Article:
As cows digest grasses and other cellulose-rich plants, microbes in their large first stomach – the rumen –break down the feed, releasing the potent greenhouse gas methane as a natural fermentation byproduct. Research is ongoing into seaweed and other additives to traditional forages to reduce methane production, creating low-emission feeds.
But what if you created low-emission cattle as well?
Like a fuel-efficient car, a low-emission beef cow would use fuel – in this case feed – more efficiently, converting it into muscle readily and minimizing methane emissions over the life of the animal.
Animal genetics are complex and genetic selection tools haven’t advanced to that point yet. But research is being done into understanding how genetics effects methane emissions.
Ashley Schilling, a doctoral student with Colorado State University’s AgNext program, is working on a Western SARE-funded project that examines how animal genetics and grazing practices effect both emissions and performance.
“There has been extensive research into the impact feedlot systems have in the environmental footprint of beef cattle, but when we look at a grazing environment we actually don’t know as much about grazing animals,” Schilling explained. “And the majority of a beef animal’s life I spent in a grazing environment.”
Her project compares two sets of genetically distinct steers – one group sourced locally within Colorado, the other imported from Nebraska – in a production environment. Both were grazed at the USDA-ARS Central Plains Experiment Range during the summer grazing season in 2022.
The local steers originate from a similar shortgrass steppe ecosystems as the experiment station, while the Nebraska steers originate from a tall grass prairie ecosystem.
“We were able to measure methane emissions in grams per head per day and weighed the steers every 28 days to calculate the average daily gain,” Schilling said. “Then we calculated methane emissions intensity, or the grams of methane per kilogram of average daily gain.”
What she found was the local steers emitted more methane but they also had a greater average daily weight gain so their overall emissions intensity was significantly lower than the steers from Nebraska.
“So we started thinking about the factors that might have played into that,” she said. “Why were they more efficient?”
This is where things get tricky from a scientific standpoint.
Were the local steers simply eating more? In a feedlot, that would be easier to measure but in a pasture it’s more complex. There are halters being developed to measure bite rate and may in the future provide some data on grazing consumption, but Schilling’s future research will use a titanium dioxide tracer to estimate feed intake.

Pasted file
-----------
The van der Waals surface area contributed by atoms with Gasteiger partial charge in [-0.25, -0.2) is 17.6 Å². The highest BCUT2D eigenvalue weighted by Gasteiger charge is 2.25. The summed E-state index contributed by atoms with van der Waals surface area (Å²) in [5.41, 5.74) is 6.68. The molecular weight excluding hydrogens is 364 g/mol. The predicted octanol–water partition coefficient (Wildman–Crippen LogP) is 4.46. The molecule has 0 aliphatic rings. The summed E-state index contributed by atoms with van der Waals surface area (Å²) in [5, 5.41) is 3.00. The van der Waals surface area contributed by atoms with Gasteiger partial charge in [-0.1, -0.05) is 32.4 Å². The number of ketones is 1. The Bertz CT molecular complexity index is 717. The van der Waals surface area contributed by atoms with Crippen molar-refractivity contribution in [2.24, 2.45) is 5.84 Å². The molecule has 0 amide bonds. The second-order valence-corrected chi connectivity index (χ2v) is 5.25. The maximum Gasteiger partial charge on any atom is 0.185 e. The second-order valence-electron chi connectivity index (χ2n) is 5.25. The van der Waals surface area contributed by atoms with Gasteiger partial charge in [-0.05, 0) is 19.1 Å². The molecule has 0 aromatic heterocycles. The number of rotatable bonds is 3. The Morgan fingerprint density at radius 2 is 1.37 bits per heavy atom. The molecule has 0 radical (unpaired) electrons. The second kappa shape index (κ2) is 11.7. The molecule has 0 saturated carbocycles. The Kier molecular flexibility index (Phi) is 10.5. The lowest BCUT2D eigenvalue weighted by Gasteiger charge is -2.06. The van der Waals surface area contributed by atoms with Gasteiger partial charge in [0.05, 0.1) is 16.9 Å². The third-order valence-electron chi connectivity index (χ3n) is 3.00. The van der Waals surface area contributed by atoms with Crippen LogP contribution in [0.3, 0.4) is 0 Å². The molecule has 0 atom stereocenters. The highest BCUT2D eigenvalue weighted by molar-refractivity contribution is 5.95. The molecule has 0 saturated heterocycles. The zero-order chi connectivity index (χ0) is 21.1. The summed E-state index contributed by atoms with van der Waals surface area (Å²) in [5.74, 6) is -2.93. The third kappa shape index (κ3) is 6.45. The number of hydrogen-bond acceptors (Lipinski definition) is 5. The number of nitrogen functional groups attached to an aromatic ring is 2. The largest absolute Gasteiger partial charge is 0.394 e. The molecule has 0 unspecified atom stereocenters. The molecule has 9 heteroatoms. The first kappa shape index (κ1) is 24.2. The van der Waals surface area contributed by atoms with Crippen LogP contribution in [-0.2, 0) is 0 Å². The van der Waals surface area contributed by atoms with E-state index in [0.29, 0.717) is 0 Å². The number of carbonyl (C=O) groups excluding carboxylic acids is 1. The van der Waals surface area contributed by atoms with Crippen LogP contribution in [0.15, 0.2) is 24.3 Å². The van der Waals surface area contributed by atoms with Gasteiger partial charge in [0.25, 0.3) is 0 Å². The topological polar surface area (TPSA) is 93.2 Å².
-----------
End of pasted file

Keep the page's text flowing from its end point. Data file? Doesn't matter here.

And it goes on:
“Another thing we thought would be interesting to look at is potential microbiome difference between the two groups of cattle,” she said. “Are these local cattle already acclimated and prepared with the right microbes to digest that local forage more efficiently compared to the cattle brought from a different ecosystem? Maybe the microbes in the Nebraska cattle just took a little bit of time to adjust. We don’t know that yet.”
They also don’t know if the emissions intensity difference measured in the pasture will remain consistent when the steers go to a feedlot for finishing the last part of their growth.
But as her Ph.D. and Western SARE research progress, Schilling will be able to answer some of those questions and help Western ranchers and the Colorado State AgNext program reduce the climate impact of raising beef cattle.
“AgNext is a new initiative at CSU and our main mission is to identify and scale innovations that will foster the health of animal agriculture but also the ecosystems in which we produce animal agriculture – while also considering the economic and social impacts of those innovations,” Schilling said. “It’s allowing us to address some of the critical challenges facing animal agriculture.”
Methane emissions will continue to be one of those challenges, and genetic selection may be one element in overcoming it.
“I think as we move forward in this space and talk about genetics, it’s not always going to be about maximizing what we have but optimizing it,” Schilling explained. “When we talk about maximizing, we’re talking about growth, getting bigger. And we know that as animals get bigger, they’re going to eat more and they are going to emit more because as they eat more they ferment more so logically it makes sense they would emit more.”
But by changing the focus to optimizing growth rather than maximizing it, producers benefit by raising more efficient cattle in their individual and unique production environments which should translate into environment benefits from the lower emissions intensity of those animals.
“It’s a way to get more by using less,” Schilling said. “I think optimization will be critical. And we need to remember it is not going to be a silver-bullet approach that overcomes this challenge, but rather a silver-buckshot approach. It won’t be one strategy that will work for everyone producing beef, but rather many different strategies catered uniquely to each producer.”
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